Before you know it, tax season will be upon us. Here are a few of the most common mistakes and issues Chet Burgess deals with. Burgess is an enrolled agent who also owns Brookwood Tax Service in Atlanta Ga.
Q: What are some of the biggest mistakes individuals and small business owners make on their tax returns?
A: Believe it or not, some of the most-repeated tax return mistakes include failing to sign the tax return, failing to attach W-2’s and other income documents and errors in the names or Social Security numbers of taxpayers and dependents.
Over the past year or so I have reviewed prior-year returns of several new clients with recent rental real estate investments who either miscalculated the correct depreciation deductions for the properties or, in several cases, took no depreciation at all on their returns. On a typical residential rental property, the annual depreciation deduction usually amounts to several thousand dollars.
Q: Can someone take off-the-shelf software, like TurboTax, and use that to compute their tax return? Or, is the IRS Code so complicated that you have to hire a professional? (Full disclosure: My husband and I use TurboTax to file our family’s tax return and have for many years.)
A: The major off-the-shelf tax software packages work very well for taxpayers with W-2 income, who own their own homes and have a few bank accounts or mutual funds as investments. Those software packages are generally written to try to “fit” many of the most common tax situations as broadly as possible.
As your financial life gets more complicated, and the financial issues become more numerous and more complicated, it’s possible that the software may not handle all of these issues correctly. Or, the software will have a programmed tendency to offer a “default” choice rather than presenting options to the user.
Examples of options that may require some additional side calculations include:
Selecting the most beneficial education tax break for college expenses among the Hope Credit, the Lifetime Learning Credit and the Tuition and Fees Deduction;
Trying to decide if a traditional IRA or Roth IRA would be the better choice, weighing both current-year and future projected tax benefits;
Running calculations for a married couple using both married filing jointly and married filing separately to determine which filing status is best for that couple in that year;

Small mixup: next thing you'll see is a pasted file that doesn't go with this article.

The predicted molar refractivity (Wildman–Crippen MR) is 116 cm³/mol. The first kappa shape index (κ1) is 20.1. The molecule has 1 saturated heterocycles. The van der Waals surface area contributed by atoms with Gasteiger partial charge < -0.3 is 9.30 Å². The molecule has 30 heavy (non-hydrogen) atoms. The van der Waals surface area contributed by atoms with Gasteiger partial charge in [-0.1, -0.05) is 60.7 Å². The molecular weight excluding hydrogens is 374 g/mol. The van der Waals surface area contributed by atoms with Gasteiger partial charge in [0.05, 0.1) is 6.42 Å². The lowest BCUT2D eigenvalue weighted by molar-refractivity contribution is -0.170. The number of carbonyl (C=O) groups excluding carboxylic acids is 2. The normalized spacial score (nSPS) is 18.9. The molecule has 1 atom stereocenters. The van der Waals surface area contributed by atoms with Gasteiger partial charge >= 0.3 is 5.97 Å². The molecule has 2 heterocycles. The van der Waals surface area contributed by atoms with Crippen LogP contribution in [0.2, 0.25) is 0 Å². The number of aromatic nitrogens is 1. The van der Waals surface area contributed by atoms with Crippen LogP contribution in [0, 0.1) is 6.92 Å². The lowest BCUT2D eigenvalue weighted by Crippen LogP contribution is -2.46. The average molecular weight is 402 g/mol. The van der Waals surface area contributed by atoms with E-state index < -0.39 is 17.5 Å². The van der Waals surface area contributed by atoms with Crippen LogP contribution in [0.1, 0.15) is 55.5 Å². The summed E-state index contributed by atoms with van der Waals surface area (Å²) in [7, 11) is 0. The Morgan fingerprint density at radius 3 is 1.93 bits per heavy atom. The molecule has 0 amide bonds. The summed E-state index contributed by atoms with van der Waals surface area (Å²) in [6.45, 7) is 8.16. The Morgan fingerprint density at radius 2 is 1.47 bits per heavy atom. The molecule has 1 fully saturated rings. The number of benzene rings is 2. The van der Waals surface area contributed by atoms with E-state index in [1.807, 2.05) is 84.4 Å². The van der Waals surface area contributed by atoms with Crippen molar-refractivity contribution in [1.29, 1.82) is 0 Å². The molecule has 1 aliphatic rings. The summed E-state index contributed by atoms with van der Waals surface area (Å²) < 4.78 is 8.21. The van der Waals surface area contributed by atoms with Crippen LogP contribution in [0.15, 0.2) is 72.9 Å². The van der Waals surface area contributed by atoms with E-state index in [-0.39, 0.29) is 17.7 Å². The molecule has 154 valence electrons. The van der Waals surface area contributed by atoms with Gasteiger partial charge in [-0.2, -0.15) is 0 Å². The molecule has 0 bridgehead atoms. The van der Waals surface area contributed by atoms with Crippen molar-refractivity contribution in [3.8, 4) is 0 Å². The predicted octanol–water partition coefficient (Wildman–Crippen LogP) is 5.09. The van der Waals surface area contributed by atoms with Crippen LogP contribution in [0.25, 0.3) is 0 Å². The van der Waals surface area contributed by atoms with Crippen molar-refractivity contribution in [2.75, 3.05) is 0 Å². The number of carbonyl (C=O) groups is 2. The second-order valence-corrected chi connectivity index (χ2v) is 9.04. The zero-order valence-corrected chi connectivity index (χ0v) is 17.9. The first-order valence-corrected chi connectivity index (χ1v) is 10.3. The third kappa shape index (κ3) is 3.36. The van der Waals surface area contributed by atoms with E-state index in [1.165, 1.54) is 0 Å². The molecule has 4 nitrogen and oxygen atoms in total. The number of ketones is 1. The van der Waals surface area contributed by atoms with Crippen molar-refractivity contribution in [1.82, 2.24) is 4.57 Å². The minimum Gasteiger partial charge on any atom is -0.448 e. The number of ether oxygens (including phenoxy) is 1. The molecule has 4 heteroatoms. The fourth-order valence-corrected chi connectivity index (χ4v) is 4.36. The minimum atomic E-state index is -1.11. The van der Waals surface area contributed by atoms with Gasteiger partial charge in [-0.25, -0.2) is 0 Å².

Making proper return entries for securities investments, including researching basis for stock and bond sales, knowing how to enter original issue discount on a bond or if such an entry is required, understanding the various tax issues of publicly-traded real estate or oil and gas limited partnerships, stock and index options, margin interest and the investment interest deduction;
Advising clients on the proper tax return reporting of incentive and non-qualified employer stock options and planning techniques available to minimize the potential impact of alternative minimum tax on the exercise of ISO’s;
Setting up proper depreciation schedules for rental real estate investments or knowing the rules for reporting income and deducting costs of occasional rentals of a vacation home;
Determining if a business owner can benefit from claiming the Section 179 first-year write-off for purchase of business assets — in fact balancing first-year and later-year depreciation options for any business asset is an area of tax planning where an experienced tax pro can usually add considerable value to the equation;
Allocating income, personal exemptions and itemized or standard deduction amounts between states for taxpayers who moved from one state to another during the year.
When you have more complicated tax issues, there may be an opportunity to do some tax planning, or choosing among several possible avenues for which there is more than one technically “correct” answer with varying possible tax outcomes in the current year and potentially in future years.
Chet Burgess, EA
Brookwood Tax Service, LLC
4 Montclair Dr., NE
Atlanta, GA 30309-1527